The late-bound cases are MethodBase.Invoke, DynamicMethod via Invoke, Type.InvokeMember, and late-bound delegate calls (calls on delegates via Delegate.DynamicInvoke). All of these methods come with significantly more negative performance implications than the early-bound cases. Even in the best case, they're typically an order of magnitude slower than the slowest early-bound case. Type.InvokeMember is the slowest of the late-bound invocation mechanisms because there are two functions that InvokeMember needs to perform to properly invoke a member. First, it must figure out the exact member it's supposed to invoke, as determined by the user's string input, and then perform checks to be sure the invocation is safe. MethodBase.Invoke, on the other hand, doesn't need to figure out which method it must call because the MethodBase already holds the identity of the method.

To further explore how reflection sets up and invokes a member, consider a typical usage of MethodBase.Invoke:

public class D { public void MyMethod(string arg) { ... } } ... MethodInfo mi = typeof(D).GetMethod("MyMethod"); mi.Invoke(dobj, new object[] { "testing" });

Reflection needs to take the user's string representation of MyMethod and create a MethodInfo for the method that matches that name. Because the common language runtime (CLR) stores information about the method's name in metadata, reflection must look inside metadata to learn which method on type "D" has the specified name. This logic alone is expensive. Once you know which method has the string name MyMethod, a MethodInfo is created (MethodInfo derives from MethodBase).

On the call to Invoke, reflection must perform all the checks required to make the call safe and secure. Argument and parameter type matching is generally done first. In the code snippet just shown, you can see that MyMethod accepts a string as a parameter, and the call to invoke has an object array that contains the corresponding string to be used as the method's argument. This is a match and is therefore type safe. If the types in the argument array and the types of the method parameters don't match exactly, the reflection framework then checks to see if it can perform type coercion to force the types of the arguments and parameters to match. After argument and parameter matching and coercion are complete, reflection checks any code access security (CAS) demands that are located on the method and invokes the security subsystem as needed. Finally, after the security subsystem has vouched for the safety of the call, reflection tells the runtime to start execution of the call.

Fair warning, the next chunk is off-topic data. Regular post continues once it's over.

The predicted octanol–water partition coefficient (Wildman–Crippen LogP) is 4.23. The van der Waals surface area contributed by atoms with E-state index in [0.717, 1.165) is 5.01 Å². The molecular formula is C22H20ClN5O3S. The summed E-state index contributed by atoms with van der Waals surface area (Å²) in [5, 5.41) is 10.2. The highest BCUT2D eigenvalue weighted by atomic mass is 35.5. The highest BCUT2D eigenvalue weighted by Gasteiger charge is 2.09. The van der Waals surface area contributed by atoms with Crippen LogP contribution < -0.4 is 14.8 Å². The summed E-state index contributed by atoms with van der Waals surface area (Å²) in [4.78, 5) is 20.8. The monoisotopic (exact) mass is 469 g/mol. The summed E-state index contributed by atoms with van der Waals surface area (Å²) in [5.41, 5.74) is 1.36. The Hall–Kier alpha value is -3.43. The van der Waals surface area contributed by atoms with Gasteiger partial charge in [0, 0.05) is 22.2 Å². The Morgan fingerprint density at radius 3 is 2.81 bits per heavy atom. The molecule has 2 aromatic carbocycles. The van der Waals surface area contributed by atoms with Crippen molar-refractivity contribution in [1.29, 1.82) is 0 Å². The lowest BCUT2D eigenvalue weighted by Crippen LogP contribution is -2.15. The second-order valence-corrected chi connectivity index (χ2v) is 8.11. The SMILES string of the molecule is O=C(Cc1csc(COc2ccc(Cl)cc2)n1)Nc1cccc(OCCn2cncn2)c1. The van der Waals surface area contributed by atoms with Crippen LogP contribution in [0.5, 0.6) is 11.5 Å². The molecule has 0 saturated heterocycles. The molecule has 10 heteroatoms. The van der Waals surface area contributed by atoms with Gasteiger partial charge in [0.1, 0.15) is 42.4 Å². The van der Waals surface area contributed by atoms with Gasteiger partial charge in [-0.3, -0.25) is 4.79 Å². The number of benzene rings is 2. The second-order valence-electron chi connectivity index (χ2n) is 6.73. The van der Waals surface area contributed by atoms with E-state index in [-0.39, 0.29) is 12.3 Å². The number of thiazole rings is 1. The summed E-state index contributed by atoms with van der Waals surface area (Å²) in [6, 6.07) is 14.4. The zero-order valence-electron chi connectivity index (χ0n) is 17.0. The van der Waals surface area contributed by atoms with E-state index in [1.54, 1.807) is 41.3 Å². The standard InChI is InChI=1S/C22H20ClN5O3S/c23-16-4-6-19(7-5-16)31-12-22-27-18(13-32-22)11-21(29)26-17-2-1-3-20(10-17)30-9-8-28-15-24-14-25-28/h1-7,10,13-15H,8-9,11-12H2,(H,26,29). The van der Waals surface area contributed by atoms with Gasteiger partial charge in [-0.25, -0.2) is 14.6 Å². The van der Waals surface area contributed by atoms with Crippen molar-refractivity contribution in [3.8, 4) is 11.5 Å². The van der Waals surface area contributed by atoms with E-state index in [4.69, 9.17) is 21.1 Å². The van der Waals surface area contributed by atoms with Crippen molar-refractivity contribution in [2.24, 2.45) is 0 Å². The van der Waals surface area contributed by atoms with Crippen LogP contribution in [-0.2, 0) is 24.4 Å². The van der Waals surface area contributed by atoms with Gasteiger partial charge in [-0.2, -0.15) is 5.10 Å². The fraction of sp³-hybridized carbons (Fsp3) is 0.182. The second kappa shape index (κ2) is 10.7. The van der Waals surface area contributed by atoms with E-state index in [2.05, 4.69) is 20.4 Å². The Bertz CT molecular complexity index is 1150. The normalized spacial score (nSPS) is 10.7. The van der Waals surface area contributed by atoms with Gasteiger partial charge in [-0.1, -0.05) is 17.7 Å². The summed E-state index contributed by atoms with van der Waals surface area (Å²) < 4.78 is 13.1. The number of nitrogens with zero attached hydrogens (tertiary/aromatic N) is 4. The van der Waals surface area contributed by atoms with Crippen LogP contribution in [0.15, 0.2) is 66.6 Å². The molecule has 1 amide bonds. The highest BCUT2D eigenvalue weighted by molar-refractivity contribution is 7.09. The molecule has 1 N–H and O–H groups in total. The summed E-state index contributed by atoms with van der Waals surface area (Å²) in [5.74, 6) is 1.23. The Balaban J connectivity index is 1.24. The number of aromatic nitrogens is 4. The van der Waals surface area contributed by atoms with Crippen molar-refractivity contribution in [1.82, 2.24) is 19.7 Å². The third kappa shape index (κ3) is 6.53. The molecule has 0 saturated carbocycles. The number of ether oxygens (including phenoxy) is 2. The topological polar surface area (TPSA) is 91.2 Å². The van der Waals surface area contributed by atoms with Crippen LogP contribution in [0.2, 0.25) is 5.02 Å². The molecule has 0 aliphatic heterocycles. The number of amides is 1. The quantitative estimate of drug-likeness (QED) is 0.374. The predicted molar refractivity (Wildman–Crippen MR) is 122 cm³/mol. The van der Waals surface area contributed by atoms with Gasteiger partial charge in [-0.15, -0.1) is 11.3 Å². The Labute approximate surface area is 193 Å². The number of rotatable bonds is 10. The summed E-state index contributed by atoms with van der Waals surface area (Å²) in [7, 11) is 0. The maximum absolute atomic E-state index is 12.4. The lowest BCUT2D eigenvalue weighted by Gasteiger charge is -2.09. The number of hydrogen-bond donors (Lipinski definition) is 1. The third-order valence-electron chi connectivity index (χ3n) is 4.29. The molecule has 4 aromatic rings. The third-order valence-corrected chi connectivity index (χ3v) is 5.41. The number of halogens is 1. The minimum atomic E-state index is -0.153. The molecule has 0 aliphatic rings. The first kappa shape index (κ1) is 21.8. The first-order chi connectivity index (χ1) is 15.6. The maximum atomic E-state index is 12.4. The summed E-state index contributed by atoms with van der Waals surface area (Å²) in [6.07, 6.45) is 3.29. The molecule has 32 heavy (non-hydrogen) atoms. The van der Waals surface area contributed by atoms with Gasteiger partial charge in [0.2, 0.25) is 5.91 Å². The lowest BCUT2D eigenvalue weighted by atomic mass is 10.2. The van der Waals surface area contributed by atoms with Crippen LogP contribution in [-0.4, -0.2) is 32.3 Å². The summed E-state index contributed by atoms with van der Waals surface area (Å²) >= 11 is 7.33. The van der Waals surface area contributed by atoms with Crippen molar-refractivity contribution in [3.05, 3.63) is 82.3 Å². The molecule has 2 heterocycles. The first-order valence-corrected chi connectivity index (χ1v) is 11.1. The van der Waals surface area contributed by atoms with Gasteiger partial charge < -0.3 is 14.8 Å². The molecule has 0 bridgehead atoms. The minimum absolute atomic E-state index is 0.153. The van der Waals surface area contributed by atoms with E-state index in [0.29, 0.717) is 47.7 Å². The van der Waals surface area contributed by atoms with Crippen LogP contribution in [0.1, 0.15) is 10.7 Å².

Hybrid Late-Bound to Early-Bound Invocation

If you think about it, late-bound really means doing all the work at run time that a compiler would do at compile time. The fundamental problem is that you may repeat the same work every time you invoke the method, while compilers do all that heavy lifting once. With the code-generation features of the runtime, however, you can bridge the gap between late-bound and early-bound invocation by acting like a compiler at run time. I call this the hybrid approach. Late-bound invocation can do the work to find the method, then emit code to statically patch up the call site to the method, much like a compiler would. In the .NET Framework 2.0, there's a new reflection feature built into the runtime called Lightweight Code Generation (LCG), which is optimal for enabling this hybrid scenario. The hybrid approach can still be accomplished in the .NET Framework 1.x, albeit with a slightly heavier implementation.

I Want My MemberInfo

To create a MemberInfo, there are generally two places that reflection looks to get information about a member: metadata and runtime data structures. When the runtime spins up to run a program, it populates its own runtime data structures with some of the information from metadata found on disk in the PE file. If you recall, metadata is a set of data tables that describe your assemblies and the entities contained in them. Using methods as an example, you can find the method names and the attributes of a method, like its visibility, in metadata. The runtime data structures only store information from metadata that is constantly and consistently referenced by its runtime services (JIT compilation, security checks, and so on). The CLR will lazily populate its data structures from metadata to get the currently executing job done. You can think of the information in the runtime's data structures as a very small subset of the metadata.

To create a MemberInfo, reflection must retrieve metadata information. It finds this data by consulting the runtime data structures or by going to metadata and computing it. Making use of the runtime data structures is fast since the data structures are optimized and have great locality of reference. However, if the runtime data structures don't have the required information, reflection is used to look in the metadata— a significantly slower operation.